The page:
I was astounded to discover this in my Scope upgrade from 4.0 to 5.0.  Modeled on the classic Lexicon PCM91 the SC-Ambience soon replaced the stock reverbs I was using (both Native and DSP) in all my current projects.  The SC-AMBIENCE parameters are divided into three sections, Main, Reverb and Setup as follows:

  • Mix / Width / Levels.  In and Out Levels are self explanatory.  Turn them up and you get more reverb.  The In Width and Out Width can control the stereo width of the reverb effect.  I found that an In Width value of 360 and an Out Width value of around 310 gave a very wide effect.  But turning the Out Width higher reduced the width.  Out Width values of -315 and +45 cause the output to be normal left/right stereo.  Values of -45 and +315 cause "swapped", or right/left stereo.

  • Mix.  Turn this up to 100% for the reverb only effect.

  • Dry Delays.  To set these, first turn 'Mix' below 50% and 'Dry Mix' above 100%, so that you can hear the Dry Delay effect.  Now turn the Dry Delay Left and Dry Level Left up.  You should hear a small single slap back echo.

  • Link Level and Link Length.  Turn these off, and now you can set Dry Delay Right and Dry Level Right to different values than their Left counterparts, giving the slap back some stereo width, as the right delay will now come at a different time than the Left Delay.

  • Dry Mix.  This will override the reverb 'Mix' percentage by making the signal more dry (less reverb) as you turn it up.

  • Low Freq and High Freq work in conjunction with Low Damp and High Damp to 'roll off' or filter out high and low frequencies.  The best way to use these is to just listen to the sound whilst moving the two red dots on the filter frequency graph, as moving these dots with the mouse will also move the corresponding Freq and Damp knobs (and vice versa).


  • Decay.  This is Decay time of the reverb.  Larger values will yield a longer reverb tail however.

  • Decay Level.  This is the level of the Decay portion of the reverb.  

  • Decay Level Modulation Type.  If you click in the Modulation Type area under the Decay Level knob, you will be able to select 'Modulation Off', LFO 1, or LFO 2 as the modulation source of the decay. The LFO1 and LFO2 options refer to the LFO 1 and LFO 2 sections in the 'SETUP' page respectively.

  • Size.  Size of the room.  In order to achieve a long, smooth reverb decay set this value to about 26, with Decay at 99.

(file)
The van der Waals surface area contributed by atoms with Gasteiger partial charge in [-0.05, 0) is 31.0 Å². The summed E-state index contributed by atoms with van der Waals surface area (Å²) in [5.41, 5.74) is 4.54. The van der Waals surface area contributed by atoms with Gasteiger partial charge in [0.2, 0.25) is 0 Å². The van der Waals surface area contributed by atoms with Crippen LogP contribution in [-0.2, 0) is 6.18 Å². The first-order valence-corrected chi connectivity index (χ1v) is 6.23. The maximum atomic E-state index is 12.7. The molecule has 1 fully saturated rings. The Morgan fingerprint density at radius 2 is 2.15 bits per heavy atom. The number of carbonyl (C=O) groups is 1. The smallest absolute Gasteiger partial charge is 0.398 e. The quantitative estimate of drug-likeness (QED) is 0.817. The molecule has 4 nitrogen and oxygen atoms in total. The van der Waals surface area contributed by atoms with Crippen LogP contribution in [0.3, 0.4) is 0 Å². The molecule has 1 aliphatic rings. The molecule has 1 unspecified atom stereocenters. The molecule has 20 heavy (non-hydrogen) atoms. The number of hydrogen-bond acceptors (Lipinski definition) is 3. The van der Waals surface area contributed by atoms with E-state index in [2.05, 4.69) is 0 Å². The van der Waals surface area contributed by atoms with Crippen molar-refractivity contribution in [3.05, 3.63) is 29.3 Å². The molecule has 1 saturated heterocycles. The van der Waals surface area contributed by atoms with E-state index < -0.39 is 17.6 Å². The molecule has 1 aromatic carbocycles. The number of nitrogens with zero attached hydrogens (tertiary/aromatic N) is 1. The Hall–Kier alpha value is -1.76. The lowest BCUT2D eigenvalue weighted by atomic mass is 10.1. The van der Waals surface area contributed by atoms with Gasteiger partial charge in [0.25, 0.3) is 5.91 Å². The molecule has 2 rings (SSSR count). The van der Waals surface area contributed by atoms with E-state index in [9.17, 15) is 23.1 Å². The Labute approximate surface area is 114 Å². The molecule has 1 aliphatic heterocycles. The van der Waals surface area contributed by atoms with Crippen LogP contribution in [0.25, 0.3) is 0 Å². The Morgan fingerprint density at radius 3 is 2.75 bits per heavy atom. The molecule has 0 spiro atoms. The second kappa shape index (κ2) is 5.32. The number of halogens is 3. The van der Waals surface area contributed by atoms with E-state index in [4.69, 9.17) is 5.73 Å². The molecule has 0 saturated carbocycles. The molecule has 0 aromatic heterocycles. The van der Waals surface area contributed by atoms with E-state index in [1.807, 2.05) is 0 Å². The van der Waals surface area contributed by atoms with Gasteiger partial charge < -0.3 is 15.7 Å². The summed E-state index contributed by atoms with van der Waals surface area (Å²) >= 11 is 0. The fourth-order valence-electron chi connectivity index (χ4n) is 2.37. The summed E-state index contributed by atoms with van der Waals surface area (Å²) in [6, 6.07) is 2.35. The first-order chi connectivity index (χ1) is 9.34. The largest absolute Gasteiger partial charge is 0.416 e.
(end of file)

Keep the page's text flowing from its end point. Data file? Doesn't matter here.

• Diffusion.  This is the 'smoothness' of the reverb, set it to max unless you're after a more 'grainy' reverb sound.

  • Damp Freq.  Controls the frequency of damping.

  • Damping. Controls the amount of Damping.  Using the mouse to move the red dot in the 'Color' graph whilst listening to the sound will help you set appropriate values for 'Damp Freq' and 'Damping'.




  • Env Attack.  Attack of the modulation sources (LFO 1 and LFO 2)

  • Env Release.  Release of the modulation sources (LFO 1 and LFO 2) 

  • In Gain.  Gain of the signal used as input to the LFO sources (LFO 1 and LFO 2)

  • Out Gain. Gain of the output of the LFO sources (LFO 1 and LFO 2)

  • LFO 1 Freq.  Frequency of LFO 1

  • LFO 1 Phase.  Phase of LFO 1

  • LFO 2 Freq.  Frequency of LFO 2

  • LFO 2 Phase.  Phase of LFO 2

Note:  The LFO setting on the SETUP page are only relevant if you have them selected as Modulation Sources in the 'REVERB' page.  In particular, the Modulation Type of the 'Out Level' will need to be set to 'LFO 1' or 'LFO 2'.

With these settings, you will hear a sort of wavering (modulation) in the tail of your reverb, almost like a slow attack echoing effect.

SuthNear (August 2006) : I finally had the chance to compare this reverb to the PCM91 this weekend. After much testing I came to the inescapable conclusion that, for all practical purposes, they are the same. There are some differences (the PCM91 seems to have just a bit more body and weight or, rather, so appears under my listening conditions) but they're so small as to be irrelevant, IMO. Switching between them, I simply could not tell most of the presets apart. Even the modulation ranges seem to be the same. It's without question the best third party emulation of *anything* I have ever heard.

Dante August 2010